Our study supports previous research which has examined factors that may contribute to the development of exercise dependence and also suggests a previously unknown moderating relationship for social physique anxiety on exercise dependence.
PMCID: PMC4627681  PMID: 26551910
exercise dependence; exercise identity; social physique anxiety; eating disorders
21.  Dimensions of emotion dysregulation in bulimia nervosa 
The goal of this study was to examine associations between dimensions of emotion dysregulation and eating disorder (ED) symptoms in bulimia nervosa (BN). This investigation used baseline data from a BN treatment study that included 80 adults (90% women) with full or subthreshold BN. Participants completed the Difficulties in Emotion Regulation Scale (DERS) and the Eating Disorders Examination (EDE) interview. The EDE global score was significantly correlated with the DERS total score, as well as several DERS subscales: Nonacceptance, Impulse, and Strategies. Further, the DERS Goals subscale was found to be uniquely associated with frequency of purging and driven exercise, although none of the subscales were associated with frequency of objective binge eating. Findings indicate that emotion dysregulation is associated with ED symptoms in BN, suggesting the utility of interventions that address emotion regulation skills deficits in the treatment of the disorder.
PMCID: PMC4554700  PMID: 24619484
emotion regulation; affect regulation; emotion; bulimia nervosa
22.  A perfect storm: examining the synergistic effects of negative and positive emotional instability on promoting weight loss activities in anorexia nervosa 
Frontiers in Psychology  2015;6:1260.
Growing evidence indicates that both positive and negative emotion potentially influence the development and maintenance of anorexia nervosa, through both positive and negative reinforcement of weight loss activities. Such reactive emotional experience may be characterized by frequent and intense fluctuations in emotion, a construct known as “emotional instability.” The purpose of this study was to investigate the association between positive emotional instability and weight loss activities in anorexia nervosa, and to investigate the synergistic effects of positive and negative emotional instability on promoting weight loss activities. Using ecological momentary assessment methods, 118 participants with anorexia nervosa reported their emotional experiences and behaviors at least six times daily over 2 weeks using a portable digital device. Using generalized linear modeling, results indicated that high levels of both positive and negative emotional instability, and the interaction between the two, were associated with more frequent weight-loss activities, beyond anorexia subtype and mean levels of emotional intensity. These findings indicate that when women with anorexia exhibit both high levels of both positive and negative emotional instability they are more prone to a variety of weight loss activities. The importance of addressing the role of both positive and negative emotion in anorexia treatment is discussed.
PMCID: PMC4553383  PMID: 26379588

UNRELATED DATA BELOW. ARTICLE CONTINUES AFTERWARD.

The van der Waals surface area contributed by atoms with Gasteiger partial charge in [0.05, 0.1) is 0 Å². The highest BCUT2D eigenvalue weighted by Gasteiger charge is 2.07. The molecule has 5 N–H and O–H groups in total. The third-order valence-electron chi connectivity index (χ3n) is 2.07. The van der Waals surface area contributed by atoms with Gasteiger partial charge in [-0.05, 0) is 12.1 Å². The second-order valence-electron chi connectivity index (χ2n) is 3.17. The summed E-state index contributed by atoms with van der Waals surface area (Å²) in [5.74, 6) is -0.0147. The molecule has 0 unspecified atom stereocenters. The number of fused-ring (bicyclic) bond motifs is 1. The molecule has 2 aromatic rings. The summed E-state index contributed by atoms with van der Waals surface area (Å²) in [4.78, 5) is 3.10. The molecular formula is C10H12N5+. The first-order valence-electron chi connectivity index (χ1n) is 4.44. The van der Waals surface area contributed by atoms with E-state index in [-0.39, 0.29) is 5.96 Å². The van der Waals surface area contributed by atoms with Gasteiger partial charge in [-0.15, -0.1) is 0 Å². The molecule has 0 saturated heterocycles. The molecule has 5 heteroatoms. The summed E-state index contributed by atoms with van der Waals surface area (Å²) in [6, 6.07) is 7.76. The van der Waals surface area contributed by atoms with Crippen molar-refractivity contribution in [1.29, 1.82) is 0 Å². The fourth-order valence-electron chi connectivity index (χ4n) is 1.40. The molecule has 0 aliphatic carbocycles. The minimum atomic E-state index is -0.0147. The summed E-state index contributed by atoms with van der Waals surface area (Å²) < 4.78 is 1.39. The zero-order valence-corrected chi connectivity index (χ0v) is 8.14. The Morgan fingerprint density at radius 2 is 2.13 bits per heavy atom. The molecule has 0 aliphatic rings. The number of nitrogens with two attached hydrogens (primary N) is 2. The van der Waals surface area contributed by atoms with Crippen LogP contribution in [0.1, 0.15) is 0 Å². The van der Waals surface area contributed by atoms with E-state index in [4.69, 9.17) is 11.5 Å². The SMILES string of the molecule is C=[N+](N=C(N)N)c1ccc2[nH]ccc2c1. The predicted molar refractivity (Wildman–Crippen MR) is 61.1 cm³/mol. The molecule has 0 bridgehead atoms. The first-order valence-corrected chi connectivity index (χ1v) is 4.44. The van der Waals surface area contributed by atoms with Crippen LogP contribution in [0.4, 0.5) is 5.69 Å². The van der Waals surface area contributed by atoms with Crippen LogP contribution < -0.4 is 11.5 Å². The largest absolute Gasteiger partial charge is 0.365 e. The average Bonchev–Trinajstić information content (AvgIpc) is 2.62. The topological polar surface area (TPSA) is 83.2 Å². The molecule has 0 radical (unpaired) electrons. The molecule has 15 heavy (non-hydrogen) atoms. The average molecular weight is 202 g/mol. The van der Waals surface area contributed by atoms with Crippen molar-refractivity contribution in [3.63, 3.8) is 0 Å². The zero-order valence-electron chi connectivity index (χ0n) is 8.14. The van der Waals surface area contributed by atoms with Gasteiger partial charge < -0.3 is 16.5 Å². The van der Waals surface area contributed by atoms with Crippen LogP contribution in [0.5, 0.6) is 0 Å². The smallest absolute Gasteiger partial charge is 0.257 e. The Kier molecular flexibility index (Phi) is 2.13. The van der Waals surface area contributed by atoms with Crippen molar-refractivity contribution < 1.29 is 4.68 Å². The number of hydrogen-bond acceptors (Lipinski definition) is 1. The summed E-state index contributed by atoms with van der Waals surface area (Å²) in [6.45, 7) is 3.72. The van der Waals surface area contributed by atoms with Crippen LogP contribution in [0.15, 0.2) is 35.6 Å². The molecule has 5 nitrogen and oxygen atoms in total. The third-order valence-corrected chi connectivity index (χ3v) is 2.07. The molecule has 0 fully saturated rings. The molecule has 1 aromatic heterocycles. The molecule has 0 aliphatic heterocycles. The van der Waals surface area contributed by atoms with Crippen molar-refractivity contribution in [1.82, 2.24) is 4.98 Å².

anorexia nervosa; positive emotion; emotional instability; purging; weighing
23.  The Evolution of Epigean and Stygobitic Species of Koonunga Sayce, 1907 (Syncarida: Anaspidacea) in Southern Australia, with the Description of Three New Species 
PLoS ONE  2015;10(8):e0134673.
Three new species of Koonunga were discovered in surface and subterranean waters in southern Australia, and were defined using mtDNA analyses and morphology. The new species are: Koonunga hornei Leijs & King; K. tatiaraensis Leijs & King and K. allambiensis Leijs & King. Molecular clock analyses indicate that the divergence times of the species are older than the landscape that they currently inhabit. Different scenarios explaining this apparent discrepancy are discussed in the context of the palaeography of the area. A freshwater epigean origin for Koonunga is considered the most likely hypothesis, whereby some lineages made the transition to the subterranean environment within the last few million years influenced by significant climatic cooling/drying. We discuss the possibility that one stygobitic lineage secondarily regained some of its body pigmentation as adaptation to increased photic conditions after cave collapse and forming of cenotes during the last glacial maximum.
PMCID: PMC4550344  PMID: 26309115
Cell reports  2014;8(4):1160-1170.
Protein restriction (PR) is important for the benefits of dietary restriction on longevity and stress resistance, but relevant nutrient sensors and downstream effectors in mammals remain poorly defined. We used PR-mediated protection from hepatic ischemia reperfusion injury to probe genetic requirements for evolutionarily conserved nutrient sensors GCN2 and mTORC1 in stress resistance. One week of PR reduced free amino acids and circulating growth factors, activating GCN2 and mTORC1 repressor TSC complex. However, while GCN2 was dispensable for PR-induced protection, hepatic TSC1 was required. PR improved hepatic insulin sensitivity in a TSC1-dependent manner prior to ischemia, facilitating increased pro-survival signaling and reduced apoptosis after reperfusion. These benefits were partially abrogated by pharmacological PI3K inhibition or genetic deletion of the insulin receptor in hepatocytes. In conclusion, improved insulin sensitivity upon short-term PR required TSC1, facilitated increased pro-survival signaling after injury, and contributed partially to PR-mediated resistance to clinically relevant ischemia reperfusion injury.
PMCID: PMC4260622  PMID: 25131199
25.  Post-Operative Psychosocial Predictors of Outcome in Bariatric Surgery 
Obesity surgery  2015;25(2):330-345.
Although there are several recent reviews of the pre-operative factors that influence treatment outcome for bariatric surgery, commensurate efforts to identify and review the predictive validity of post-operative variables are lacking. This review describes the post-operative psychosocial predictors of weight loss in bariatric surgery. Results suggest empirical support for post-operative binge eating, uncontrolled eating/grazing, and presence of a depressive disorder as negative predictors of weight loss outcomes; whereas, adherence to dietary and physical activity guidelines emerged as positive predictors of weight loss. With the exception of depression, psychological comorbidities were not consistently associated with weight loss outcomes. Results highlight the need for post-operative assessment of disordered eating and depressive disorder, further research on the predictive value of post-operative psychosocial factors, and development of targeted interventions.
PMCID: PMC4538993  PMID: 25381119
bariatric surgery; post-operative; psychopathology; psychosocial; weight loss